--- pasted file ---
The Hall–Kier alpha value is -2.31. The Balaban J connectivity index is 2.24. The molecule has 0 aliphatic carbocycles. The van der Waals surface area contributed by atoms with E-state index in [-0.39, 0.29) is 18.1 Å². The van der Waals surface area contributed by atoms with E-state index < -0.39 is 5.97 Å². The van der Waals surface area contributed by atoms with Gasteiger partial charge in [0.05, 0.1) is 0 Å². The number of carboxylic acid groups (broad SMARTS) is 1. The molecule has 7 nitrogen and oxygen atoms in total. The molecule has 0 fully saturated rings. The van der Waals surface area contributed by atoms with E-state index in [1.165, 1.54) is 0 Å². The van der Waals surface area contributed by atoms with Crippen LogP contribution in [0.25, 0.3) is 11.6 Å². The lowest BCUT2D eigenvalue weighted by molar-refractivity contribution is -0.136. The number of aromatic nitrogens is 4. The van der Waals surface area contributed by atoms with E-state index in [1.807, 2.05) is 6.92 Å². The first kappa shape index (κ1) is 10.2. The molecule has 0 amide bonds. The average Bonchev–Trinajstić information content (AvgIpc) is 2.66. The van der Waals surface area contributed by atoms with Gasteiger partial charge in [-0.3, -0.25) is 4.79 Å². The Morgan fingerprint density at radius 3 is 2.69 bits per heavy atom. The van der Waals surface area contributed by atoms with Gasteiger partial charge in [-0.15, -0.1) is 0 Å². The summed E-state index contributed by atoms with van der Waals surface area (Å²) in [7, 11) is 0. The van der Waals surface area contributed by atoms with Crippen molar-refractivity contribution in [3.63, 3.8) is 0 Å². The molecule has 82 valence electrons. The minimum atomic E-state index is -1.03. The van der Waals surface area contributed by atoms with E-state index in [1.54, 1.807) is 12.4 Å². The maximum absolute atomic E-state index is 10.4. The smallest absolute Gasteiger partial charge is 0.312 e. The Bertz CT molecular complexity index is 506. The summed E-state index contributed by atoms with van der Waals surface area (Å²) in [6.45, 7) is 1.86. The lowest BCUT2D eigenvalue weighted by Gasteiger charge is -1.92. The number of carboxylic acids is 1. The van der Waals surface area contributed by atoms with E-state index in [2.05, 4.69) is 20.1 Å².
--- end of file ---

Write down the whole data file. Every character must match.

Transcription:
The Hall–Kier alpha value is -2.31. The Balaban J connectivity index is 2.24. The molecule has 0 aliphatic carbocycles. The van der Waals surface area contributed by atoms with E-state index in [-0.39, 0.29) is 18.1 Å². The van der Waals surface area contributed by atoms with E-state index < -0.39 is 5.97 Å². The van der Waals surface area contributed by atoms with Gasteiger partial charge in [0.05, 0.1) is 0 Å². The number of carboxylic acid groups (broad SMARTS) is 1. The molecule has 7 nitrogen and oxygen atoms in total. The molecule has 0 fully saturated rings. The van der Waals surface area contributed by atoms with E-state index in [1.165, 1.54) is 0 Å². The van der Waals surface area contributed by atoms with Crippen LogP contribution in [0.25, 0.3) is 11.6 Å². The lowest BCUT2D eigenvalue weighted by molar-refractivity contribution is -0.136. The number of aromatic nitrogens is 4. The van der Waals surface area contributed by atoms with E-state index in [1.807, 2.05) is 6.92 Å². The first kappa shape index (κ1) is 10.2. The molecule has 0 amide bonds. The average Bonchev–Trinajstić information content (AvgIpc) is 2.66. The van der Waals surface area contributed by atoms with Gasteiger partial charge in [-0.3, -0.25) is 4.79 Å². The Morgan fingerprint density at radius 3 is 2.69 bits per heavy atom. The van der Waals surface area contributed by atoms with Gasteiger partial charge in [-0.15, -0.1) is 0 Å². The summed E-state index contributed by atoms with van der Waals surface area (Å²) in [7, 11) is 0. The van der Waals surface area contributed by atoms with Crippen molar-refractivity contribution in [3.63, 3.8) is 0 Å². The molecule has 82 valence electrons. The minimum atomic E-state index is -1.03. The van der Waals surface area contributed by atoms with E-state index in [1.54, 1.807) is 12.4 Å². The maximum absolute atomic E-state index is 10.4. The smallest absolute Gasteiger partial charge is 0.312 e. The Bertz CT molecular complexity index is 506. The summed E-state index contributed by atoms with van der Waals surface area (Å²) in [6.45, 7) is 1.86. The lowest BCUT2D eigenvalue weighted by Gasteiger charge is -1.92. The number of carboxylic acids is 1. The van der Waals surface area contributed by atoms with E-state index in [2.05, 4.69) is 20.1 Å².